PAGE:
2. Multicultural – younger people are more multicultural. It is easier to sell a product that the client wants than to stimulate demand for an unwanted product.
3. Experimentation – young people expect to try many things. It explains the experimentation with Airbnb and the rise of many new ethnic eateries in the US. This is good for many small craft breweries, but bad for large multinational brands. Being one house of of one brand is not an advantage. Consider many smaller brands that support experimentation and variety in life. Come to think of it, single choice and brand loyalty are boring for customers anyhow.
The ads were great, but don’t expect these to reverse the slide in beer consumption, Anheuser Busch. A better strategy would be to feature craft products and sell based on human stories of authenticity. Good luck, next season!
These generational wave is just starting to hit America. Are you ready for more changes in your business?
Professor Walker provides keynote talks, seminars presentations, executive training programs, and executive briefings.
Recent talk topics enjoyed by clients have included:
“Success with an Inter-Generational Workforce: From Boomers to Millennials”
“The World in 2050: Risks and Opportunities Ahead”
About Russell Walker, Ph.D.
Professor Russell Walker helps companies develop strategies to manage risk and harness value through analytics and Big Data. He is Clinical Professor of Managerial Economics and Decision Sciences at the Kellogg School of Management of Northwestern University. His most recent book, From Big Data to Big Profits: Success with Data and Analytics is published by Oxford University Press (2015), which explores how firms can best monetize Big Data. He is the author of the text Winning with Risk Management (World Scientific Publishing, 2013), which examines the principles and practice of risk management through business case studies.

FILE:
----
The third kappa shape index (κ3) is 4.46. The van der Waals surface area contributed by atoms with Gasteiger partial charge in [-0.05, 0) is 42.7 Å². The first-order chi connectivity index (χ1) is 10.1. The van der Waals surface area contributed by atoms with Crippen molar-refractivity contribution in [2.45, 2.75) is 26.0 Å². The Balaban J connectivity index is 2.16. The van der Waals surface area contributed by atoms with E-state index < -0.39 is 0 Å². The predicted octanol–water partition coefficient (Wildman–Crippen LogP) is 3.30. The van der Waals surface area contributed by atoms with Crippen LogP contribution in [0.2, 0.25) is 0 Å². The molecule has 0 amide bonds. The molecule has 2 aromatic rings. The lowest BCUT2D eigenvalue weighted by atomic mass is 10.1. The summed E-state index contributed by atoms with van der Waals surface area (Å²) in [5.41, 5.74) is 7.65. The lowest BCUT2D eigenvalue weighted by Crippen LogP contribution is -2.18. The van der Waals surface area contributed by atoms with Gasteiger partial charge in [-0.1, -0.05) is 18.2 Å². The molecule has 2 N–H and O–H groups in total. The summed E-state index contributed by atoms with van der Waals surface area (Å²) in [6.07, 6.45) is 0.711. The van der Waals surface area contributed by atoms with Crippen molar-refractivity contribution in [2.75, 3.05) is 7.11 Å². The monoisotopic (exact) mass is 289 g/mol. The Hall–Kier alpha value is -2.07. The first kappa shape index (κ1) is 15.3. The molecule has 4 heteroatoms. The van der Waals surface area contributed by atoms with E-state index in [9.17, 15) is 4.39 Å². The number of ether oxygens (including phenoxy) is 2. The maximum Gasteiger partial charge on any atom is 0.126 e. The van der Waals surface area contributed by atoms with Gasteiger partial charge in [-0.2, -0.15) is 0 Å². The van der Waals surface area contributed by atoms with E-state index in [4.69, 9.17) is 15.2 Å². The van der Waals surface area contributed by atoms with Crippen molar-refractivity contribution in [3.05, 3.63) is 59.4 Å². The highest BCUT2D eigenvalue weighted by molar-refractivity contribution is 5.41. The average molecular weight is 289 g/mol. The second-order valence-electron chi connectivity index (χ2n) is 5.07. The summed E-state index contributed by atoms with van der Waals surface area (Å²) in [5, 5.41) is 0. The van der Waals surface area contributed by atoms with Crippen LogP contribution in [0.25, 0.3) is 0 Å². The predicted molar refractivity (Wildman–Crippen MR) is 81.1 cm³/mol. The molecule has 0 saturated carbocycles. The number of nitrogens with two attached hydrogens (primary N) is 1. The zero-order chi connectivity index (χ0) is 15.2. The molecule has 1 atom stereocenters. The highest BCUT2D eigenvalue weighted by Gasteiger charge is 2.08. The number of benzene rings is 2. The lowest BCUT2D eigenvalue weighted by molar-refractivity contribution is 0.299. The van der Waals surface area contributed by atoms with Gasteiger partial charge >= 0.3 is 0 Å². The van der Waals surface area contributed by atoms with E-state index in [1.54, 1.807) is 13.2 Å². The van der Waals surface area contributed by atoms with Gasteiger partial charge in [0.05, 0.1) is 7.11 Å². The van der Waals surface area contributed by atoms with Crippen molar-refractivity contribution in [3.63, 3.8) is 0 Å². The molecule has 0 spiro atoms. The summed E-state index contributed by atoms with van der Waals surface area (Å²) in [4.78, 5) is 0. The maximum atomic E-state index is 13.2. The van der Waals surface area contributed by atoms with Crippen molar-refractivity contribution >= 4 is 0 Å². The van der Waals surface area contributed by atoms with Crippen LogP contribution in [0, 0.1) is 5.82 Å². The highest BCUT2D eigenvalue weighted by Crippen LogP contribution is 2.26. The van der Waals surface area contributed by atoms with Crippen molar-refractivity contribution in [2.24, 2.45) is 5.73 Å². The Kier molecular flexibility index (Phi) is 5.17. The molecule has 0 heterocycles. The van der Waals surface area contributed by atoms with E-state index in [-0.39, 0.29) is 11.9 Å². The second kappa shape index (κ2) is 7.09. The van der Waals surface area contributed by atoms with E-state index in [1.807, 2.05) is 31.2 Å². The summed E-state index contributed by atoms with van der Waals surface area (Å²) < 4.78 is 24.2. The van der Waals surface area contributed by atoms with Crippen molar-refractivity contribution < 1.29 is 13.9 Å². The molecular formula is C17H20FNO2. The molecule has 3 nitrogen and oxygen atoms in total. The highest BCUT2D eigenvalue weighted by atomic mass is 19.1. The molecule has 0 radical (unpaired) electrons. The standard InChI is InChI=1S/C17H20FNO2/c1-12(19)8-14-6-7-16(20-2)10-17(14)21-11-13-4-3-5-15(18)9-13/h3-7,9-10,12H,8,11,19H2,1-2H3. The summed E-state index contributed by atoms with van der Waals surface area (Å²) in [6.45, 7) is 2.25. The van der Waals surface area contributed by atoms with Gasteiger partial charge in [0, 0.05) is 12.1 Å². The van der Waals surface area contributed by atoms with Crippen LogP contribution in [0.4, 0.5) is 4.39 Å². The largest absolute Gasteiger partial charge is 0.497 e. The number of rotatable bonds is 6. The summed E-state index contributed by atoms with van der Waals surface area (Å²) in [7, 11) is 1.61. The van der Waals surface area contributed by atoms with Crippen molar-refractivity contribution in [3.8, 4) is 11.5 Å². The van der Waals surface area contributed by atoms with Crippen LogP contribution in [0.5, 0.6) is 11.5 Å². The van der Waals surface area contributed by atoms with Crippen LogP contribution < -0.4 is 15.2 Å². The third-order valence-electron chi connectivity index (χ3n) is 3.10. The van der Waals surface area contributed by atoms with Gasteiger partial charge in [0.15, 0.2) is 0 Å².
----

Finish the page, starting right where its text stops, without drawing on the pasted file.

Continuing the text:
Professor Walker has developed and taught executive programs on Enterprise Risk, Operational Risk, Corporate Governance, Analytics and Big Data, and Global Leadership. He founded and teaches the Analytical Consulting Lab, Risk Lab, Global Lab, and Digital Lab, all very popular experiential learning classes at the Kellogg School of Management, which bring Kellogg MBA students together with corporate opportunities focused on data and strategy. He also teaches courses in risk management, analytics, and on strategies in globalization. He was awarded the Kellogg Impact award by Kellogg MBA students for excellence and impact in teaching.
He serves on the Scientific and Technical Council for the Menus of Change, an initiative led by the Harvard School of Public Health and the Culinary Institute of America, to develop healthier and more environmentally friendly food choices. He is a former member of the board of the Education and Technology Committee to the Morton Arboretum. He was a board member of the Virginia Hispanic Chamber of Commerce, where he developed support programs for Hispanic entrepreneurs and worked with US senators on US Latino matters.
alchohol, alcohol consumption, Anheuser Busch, Asian, Beer, brand maangement, Branding, Bud Light, Dilly Dilly, featured, Gen X, GEN Y, Generations, Hispanic, Latin, Marketing, Millennials, Spirits, Wine